Catch the foxes for us, the little foxes that spoil the vines, and our vines are all blossom.
~ Shir haShirim 2:15
It isn’t always the big things that keep us from reaching our goals. Many times it’s small, seemingly inconsequential moments lost.
Recently, I returned from a sort of sabbatical. I always accomplish a lot when I can tune everything out and focus. I used to think it might be necessary to set myself up in a cave to get work done. On this trip, I discovered my top five distractions and how to circumvent those distractions. Maybe my personal time-robbers are similar to yours.
Have you ever been in the middle of something and you finally hit your stride, all synapses are firing, you’re really focused and then… PING! A text, an email, or some other message flies right through your radar.
What’s the first thing you think? “I should probably check that because it might be important…” Or “Let me just devote 3-5 or 10 minutes to it and come back to this project.” Only it turns out to be 20 minutes to write back because you have to get more information and that also took time. Now you may have added stress, frustration, and it takes more effort to get back to the point where you were pre-interruption. (Note to self: Don’t fall for it.)
But let’s say it really took only 5 minutes. Getting back to that groove before the interruption actually takes 20- 25minutes. And that’s if no more messages come through.
This could be co-workers or someone constantly ringing or pinging your phone. If you’re working from home it could be family members tapping on your office door or the postman. It’s why some people want to work from home and others do not.
With a few keystrokes, I can get instant answers to research questions like who is the author of the such and such book and end up reading the latest article on the royal newlyweds. What sometimes catches me is at the bottom blurbs of an article, “See this related story.” A few of those and I’m like Alice following the Rabbit who’s always late.
Another more insidious time thief is following people who are on a similar journey. I may read about them, get their free download and be on their mailing list. They start offering webinars, free podcasts and live Facebook feeds and live chats.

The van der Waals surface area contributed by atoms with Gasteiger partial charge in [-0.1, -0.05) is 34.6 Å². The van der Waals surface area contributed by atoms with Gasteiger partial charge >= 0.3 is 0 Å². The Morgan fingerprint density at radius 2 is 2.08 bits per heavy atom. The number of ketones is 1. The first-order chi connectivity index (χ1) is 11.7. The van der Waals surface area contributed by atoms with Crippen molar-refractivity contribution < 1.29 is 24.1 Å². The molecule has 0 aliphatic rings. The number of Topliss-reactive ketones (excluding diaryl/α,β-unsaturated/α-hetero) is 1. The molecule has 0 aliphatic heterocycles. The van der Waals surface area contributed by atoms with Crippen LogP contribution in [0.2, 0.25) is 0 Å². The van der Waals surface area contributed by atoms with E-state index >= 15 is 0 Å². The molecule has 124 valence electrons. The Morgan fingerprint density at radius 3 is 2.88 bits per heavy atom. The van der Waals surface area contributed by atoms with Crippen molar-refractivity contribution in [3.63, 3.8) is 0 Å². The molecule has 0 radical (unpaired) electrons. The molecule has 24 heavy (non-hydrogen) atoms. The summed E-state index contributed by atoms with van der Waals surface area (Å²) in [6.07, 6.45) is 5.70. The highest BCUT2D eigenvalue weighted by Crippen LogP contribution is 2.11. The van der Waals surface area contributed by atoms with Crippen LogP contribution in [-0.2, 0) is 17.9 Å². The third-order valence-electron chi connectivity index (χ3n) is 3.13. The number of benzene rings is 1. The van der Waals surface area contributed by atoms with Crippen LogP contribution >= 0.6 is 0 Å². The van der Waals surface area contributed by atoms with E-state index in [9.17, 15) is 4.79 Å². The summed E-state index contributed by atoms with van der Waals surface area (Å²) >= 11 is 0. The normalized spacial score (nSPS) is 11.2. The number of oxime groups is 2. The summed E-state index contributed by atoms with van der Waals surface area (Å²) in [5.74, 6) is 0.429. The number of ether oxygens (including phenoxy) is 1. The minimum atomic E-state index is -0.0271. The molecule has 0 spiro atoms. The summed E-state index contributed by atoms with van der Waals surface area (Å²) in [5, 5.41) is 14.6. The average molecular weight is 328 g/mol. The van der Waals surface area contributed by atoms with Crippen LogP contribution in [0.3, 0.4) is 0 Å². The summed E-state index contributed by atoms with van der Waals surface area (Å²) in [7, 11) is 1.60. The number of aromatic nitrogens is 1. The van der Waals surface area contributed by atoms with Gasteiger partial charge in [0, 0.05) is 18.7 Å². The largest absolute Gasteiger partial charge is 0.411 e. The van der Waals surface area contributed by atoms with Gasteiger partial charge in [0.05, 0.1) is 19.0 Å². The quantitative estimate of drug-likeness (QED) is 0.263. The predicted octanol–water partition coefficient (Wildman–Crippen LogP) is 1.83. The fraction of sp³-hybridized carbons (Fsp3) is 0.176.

I recently deleted 10 such parallel sojourners not because they were bad, but because it was eating up a lot of time. I chose to follow one. I can bookmark others and if this one gets less interesting I’ll choose someone else.
My final (to date) distraction is even sneakier still. It’s learning something new. As a solo-preneur, it’s not even difficult to add many things that must be done to stay in the online race to be top-of-mind. Just keeping up is a high-maintenance job without the additional learning.
Learning how to use all the tools, CRM, ads, platforms, funnels, gizmos and gadgets while reading analytics may be important, but learning it is not the best use of my time. Especially when I can turn it over to someone who can make it happen quickly because they know it inside and out. If I truly needed to know this “new thing” it would be more cost effective to hire someone else to set it up for me (their strength) and show me how to keep it going.
What does this mean for you?
Finding your distractions can be the difference between a productive or unproductive day. By knowing what they are you can find a way to eliminate or work around them.
Try silencing your phone and make use of your computer’s quiet hours (I turned my quiet setting on 8 months ago and haven’t reset it since.) To guard against well-meaning intruders, try closing the door, posting do not disturb sticky notes on the door and if that fails, scope out quiet sanctuaries, or ask those coffee shop attendees for ideas.
Since I can work from just about anywhere, I’ve discovered a few secret locations as totally distraction-free zones. Try coffee shops in the next neighborhood over where no one knows you and a pair of earbuds. Check out your local library, some bigger bookstores, hotel lobbies, or signup for a free Workfrom account and find new locations wherever you’re located.
Regarding rabbit holes, it pays to be aggressive and vigilant. You can get help using a cold turkey app that can mind your time and websites. I’ve learned to write the majority of my draft offline, and highlight those items in the doc that need to be researched. I allow myself a clearly defined time frame and conduct all research for that story at once. It’s satisfying to un-highlight or strike through as each bit is completed.
Even though I love new technology and learning how each component works. It does require a significant time investment. As I move up the ladder, I must weigh the need vs. want, how much time it will take to learn vs how much it will cost for someone to show me. It’s my goal to do the work I love, and pay people to do the work they love. It’s so much better when we can help each other out. In the end, my time is far more fruitful. Who wouldn’t feel good about that?
What are your little foxes? Let us hear from you about which tools, tips or tricks you’ve discovered to keep you on task. We look forward to hearing from you.